Rather, the real problem here is a reflection of the ever-increasing competition for an ever-decreasing pool of available funds. A recent NSF survey shows the increasing number of graduate level scientists who are entering the research system, while funding agency acceptance rates remain at near record lows. While we are able to identify the top 10 researchers in a field to fund at any given time, the funds available can now only support the top 8, and the pool of exceptional candidates has grown to 20. This is a story that we’ve also heard repeated from non-profit foundations and grant-writing institutions.
What is the biggest challenge you face right now?
It has become easy for us to acquire new projects, but the hardest part is ensuring those projects succeed by educating researchers on how to market their projects effectively. Scientists are excellent at researching and pushing humanity forward, but have less experience selling their ideas and marketing them to the larger public. New researchers have access to an online community where they can learn best practices from researchers who have run campaigns in the past which in some cases has led to deeper collaboration. We are also building an online education guide to make it even easier for researchers to learn how to market their campaigns.
What will Experiment look like in 10 Years?
Magic School Bus + Bill Nye the Science Guy + NOVA special + National Geographic = Experiment
What is the long term vision for Experiment?
The bigger opportunity is not just fixing a broken system, but changing the definition of viable research from the current institutional approach to one where anyone with the right question, background, and audience can raise funds to do their research. Our quantum leap will be when we broaden the definition of where science is done beyond universities and institutions. Experiment will be the funding portal for institutional projects, but also a platform enabling everyone to pose scientific questions and raise money to find the answers.
Experiment is conducting a Regulation D offering via Wefunder Advisors LLC. CRD Number: #167803.
After six months of studying the literature to develop a nutritional system, Tibbetts and Licina (along with 5 other experimenters) put their protocol to the test—on themselves. They also orchestrated a successful crowdfunding campaign, necessary to buy the vitamin A2, which costs about $1,000 for a fingernail-sized drop of oil. The experimenters took 1.6 milligrams of oil every day, about $25. “We realized that our allowance money and pocket change weren’t gong to cut it,” Licina said.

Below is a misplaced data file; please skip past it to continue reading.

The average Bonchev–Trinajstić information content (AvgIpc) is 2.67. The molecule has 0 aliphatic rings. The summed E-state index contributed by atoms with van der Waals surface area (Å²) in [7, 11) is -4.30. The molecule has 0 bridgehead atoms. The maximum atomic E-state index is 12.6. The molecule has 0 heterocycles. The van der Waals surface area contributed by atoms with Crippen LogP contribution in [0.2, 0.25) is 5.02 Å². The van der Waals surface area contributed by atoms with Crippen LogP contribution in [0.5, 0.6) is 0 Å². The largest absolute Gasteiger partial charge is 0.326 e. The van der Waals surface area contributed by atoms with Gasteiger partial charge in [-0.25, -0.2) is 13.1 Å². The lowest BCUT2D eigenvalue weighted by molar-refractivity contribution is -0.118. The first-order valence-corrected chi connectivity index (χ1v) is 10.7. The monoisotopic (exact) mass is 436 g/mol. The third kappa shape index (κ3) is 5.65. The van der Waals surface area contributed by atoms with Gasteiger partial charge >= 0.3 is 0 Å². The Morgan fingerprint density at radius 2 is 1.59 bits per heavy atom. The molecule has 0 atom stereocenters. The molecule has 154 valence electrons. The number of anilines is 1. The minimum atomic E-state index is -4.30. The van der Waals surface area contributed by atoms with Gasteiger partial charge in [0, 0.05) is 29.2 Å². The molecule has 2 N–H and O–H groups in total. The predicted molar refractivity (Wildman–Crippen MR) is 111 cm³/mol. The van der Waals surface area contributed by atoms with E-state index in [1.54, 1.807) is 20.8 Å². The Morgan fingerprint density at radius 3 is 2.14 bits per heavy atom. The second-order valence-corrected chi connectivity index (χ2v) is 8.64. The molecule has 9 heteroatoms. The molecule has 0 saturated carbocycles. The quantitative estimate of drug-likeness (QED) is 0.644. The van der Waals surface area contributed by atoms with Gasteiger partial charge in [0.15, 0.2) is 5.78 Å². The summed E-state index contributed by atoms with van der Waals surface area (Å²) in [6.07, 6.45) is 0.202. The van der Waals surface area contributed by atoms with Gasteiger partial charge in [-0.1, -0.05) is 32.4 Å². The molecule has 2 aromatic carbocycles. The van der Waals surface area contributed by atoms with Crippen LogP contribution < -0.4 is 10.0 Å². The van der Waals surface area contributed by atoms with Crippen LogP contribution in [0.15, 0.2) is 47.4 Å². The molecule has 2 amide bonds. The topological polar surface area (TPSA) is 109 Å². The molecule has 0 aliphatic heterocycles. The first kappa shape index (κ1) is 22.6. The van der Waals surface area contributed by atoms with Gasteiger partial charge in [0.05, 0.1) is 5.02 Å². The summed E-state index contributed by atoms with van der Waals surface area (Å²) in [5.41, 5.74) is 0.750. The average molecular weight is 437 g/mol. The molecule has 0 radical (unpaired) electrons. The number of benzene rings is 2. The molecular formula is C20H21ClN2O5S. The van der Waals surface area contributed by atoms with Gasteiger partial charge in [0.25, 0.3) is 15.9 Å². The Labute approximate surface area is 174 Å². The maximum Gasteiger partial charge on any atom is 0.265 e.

Though it is hard, as the price of DNA sequencing has plummeted, to believe that there is any important group of organisms which has not had the genome of at least one representative species scrutinised, Kathleen Pryer of Duke University, in North Carolina, claims this is true of ferns. She proposes to correct that by looking at an unusual member of the group, using money raised on experiment.com, a crowdfunding site that exists to support scientific research.
So after tapping traditional funding help from UC and other sources, Piel and Fiona Stewart, his wife and collaborator, recently decided to try their luck on the Internet. They posted a description of their project and an appeal to the public for money on Experiment, an online crowdfunding site devoted to science.
Facing a stark federal budget to support scientific research, Hiller and other scientists have begun experimenting with crowdfunding their research. It is scientific funding for the social media age, with pitches made in brief videos, funders often kept updated on results through blogs, and the normally secretive “peer review” process used to vet proposals taking place in public as funders decide whether to contribute.
Chubak is trying to raise $4,000 on the web site "Microryza," developed by two University of Washington researchers who themselves were seeking funding for their projects. The money will supplement the grant she's already received, allowing her to interview more families and do a pilot program at more than one location.
“We’re building all these profiles of scientists, and the scientists are sharing directly with the public what they do inside the lab. It’s like a window into the lab, or into the field,” said Wu. “Because it’s all public, students anywhere in the world that have access to internet are able to come to the website and see, ‘oh, this is what a paleontologist does, this is what a cancer biologist does.’”